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  Topic Review (Newest First)
09-29-2012 01:14 PM
Re: American Young Guns (Top 10 Prospects)

Random thought.

I think the lack of international junior competition is hurting American tennis. I feel that there are not enough junior itf tournaments in the states (and one wonders why there are not many Americans in the junior itf ranking). There are an average of 5-6 itf events per week in Europe compared to 1 or 2 a month here. And it is kinda funny how many of the girls have higher WTA ranking than their junior ranking for the same reason. Almost every American in the top 100 junior itf ranking trains with the USTA's player development program in Boca Raton and has funding to compete in international tournaments. Whereas, there are many juniors who are probably just as talented but don't have the same opportunity. More often than not, they opted for the college route b/c they are not sure if they can compete at the highest level due to the lack of international experience. And when you see these young college guys take down higher ranked players, people show disbelief and don't give them enough credit. Sometimes, if you want to fix the problems at the top you need to look at the root. It wouldn't hurt to have more int'l events, just a thought.
09-29-2012 02:34 AM
Re: American Young Guns (Top 10 Prospects)

Originally Posted by jcempire View Post
Dennis Novikov will be the No 1 American in four years If he gets a coach. Maybe World Top 10
I'm willing to bet you he never becomes even a top 5 American and never cracks the ATP top 150. Regardless of getting a coach or not. And this is me giving him the benefit of the doubt. My honest opinions of him are even lower than this.
09-28-2012 02:44 PM
Re: American Young Guns (Top 10 Prospects)

Dennis Novikov will be the No 1 American in four years If he gets a coach. Maybe World Top 10

Of Course Jack sock and Ryan Harrison still Top hope for US tennis in today
09-28-2012 01:40 AM
With Roddick gone, who will step to the plate?

Hopefully, one of the names in my sig

Without a Net


Andy Roddick said a lot of things during his brief farewell tour at this year’s U.S. Open. Lost among the wisecracks and reminiscences was a quick but telling statement that he made about the future of American men’s tennis, and his relationship to it.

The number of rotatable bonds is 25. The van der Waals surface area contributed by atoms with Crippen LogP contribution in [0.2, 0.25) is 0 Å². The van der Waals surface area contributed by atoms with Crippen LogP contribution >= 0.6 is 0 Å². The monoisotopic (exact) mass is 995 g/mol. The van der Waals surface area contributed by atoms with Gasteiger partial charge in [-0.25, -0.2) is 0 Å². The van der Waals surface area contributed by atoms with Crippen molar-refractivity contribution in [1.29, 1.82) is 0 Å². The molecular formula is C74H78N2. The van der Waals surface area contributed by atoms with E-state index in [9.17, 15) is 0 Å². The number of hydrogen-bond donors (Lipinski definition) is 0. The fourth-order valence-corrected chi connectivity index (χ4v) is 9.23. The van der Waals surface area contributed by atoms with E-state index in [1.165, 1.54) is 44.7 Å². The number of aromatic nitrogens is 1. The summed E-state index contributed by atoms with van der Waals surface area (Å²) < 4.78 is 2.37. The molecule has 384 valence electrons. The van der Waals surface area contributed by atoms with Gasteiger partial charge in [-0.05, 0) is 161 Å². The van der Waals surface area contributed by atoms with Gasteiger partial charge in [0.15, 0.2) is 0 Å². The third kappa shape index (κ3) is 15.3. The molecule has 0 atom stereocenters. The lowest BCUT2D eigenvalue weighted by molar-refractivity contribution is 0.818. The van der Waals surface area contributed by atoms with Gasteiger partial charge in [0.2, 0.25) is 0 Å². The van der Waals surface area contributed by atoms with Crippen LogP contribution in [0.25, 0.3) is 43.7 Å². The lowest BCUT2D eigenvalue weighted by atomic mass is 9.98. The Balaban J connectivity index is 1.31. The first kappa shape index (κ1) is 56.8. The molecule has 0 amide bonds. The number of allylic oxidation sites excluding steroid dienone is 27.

In the press conference that followed his retirement announcement, Roddick was reminded of the words he had used after Andre Agassi called it quits in 2006, leaving Andy, at 24, as the new standard-bearer for U.S. tennis. Six years later, Roddick found himself in Agassi’s position.

Q: 2006, Agassi retires. I remember you saying, The training wheels are off for us. Now the training wheels are off for the younger guys. Are you comfortable where the younger guys are moving ahead?

Roddick: I think so. You know, I can’t protect them now, that’s for sure. But I think John [Isner]’s ready. Mardy [Fish] is really good with the younger guys. Ryan [Harrison] will play well once he figures everything out.....I feel pretty good about it all. Even though I won’t be competing against them, I think they all know I’ve never been more than a phone call away from them.

A ringing endorsement? Not exactly. But it was a hopeful one. The most striking line to me was, “I can’t protect them now, that’s for sure.” It sounded like a joke, but it was true, and it’s one of the keys to the immediate future of the men’s pro game in the States.

Like Agassi, Roddick led by example. As the top-ranked American man and a Top 10 fixture for nearly a decade, he was a model of consistency. As far as Davis Cup went, he was a more active leader than Andre. Roddick led a tight-knit U.S. team for years and clinched innumerable ties. In fact, according to captain Patrick McEnroe, it was Agassi’s disruptive influence that helped lead to one of the most disappointing U.S. Davis Cup losses of the last decade, at home to Croatia in the first round in 2005. Two years later, a team consisting of Roddick, James Blake, Bob and Mike Bryan—with practice partners Mardy Fish, John Isner, Robby Ginepri, and Donald Young—won the country’s first title in 12 years. This was Roddick’s team through and through.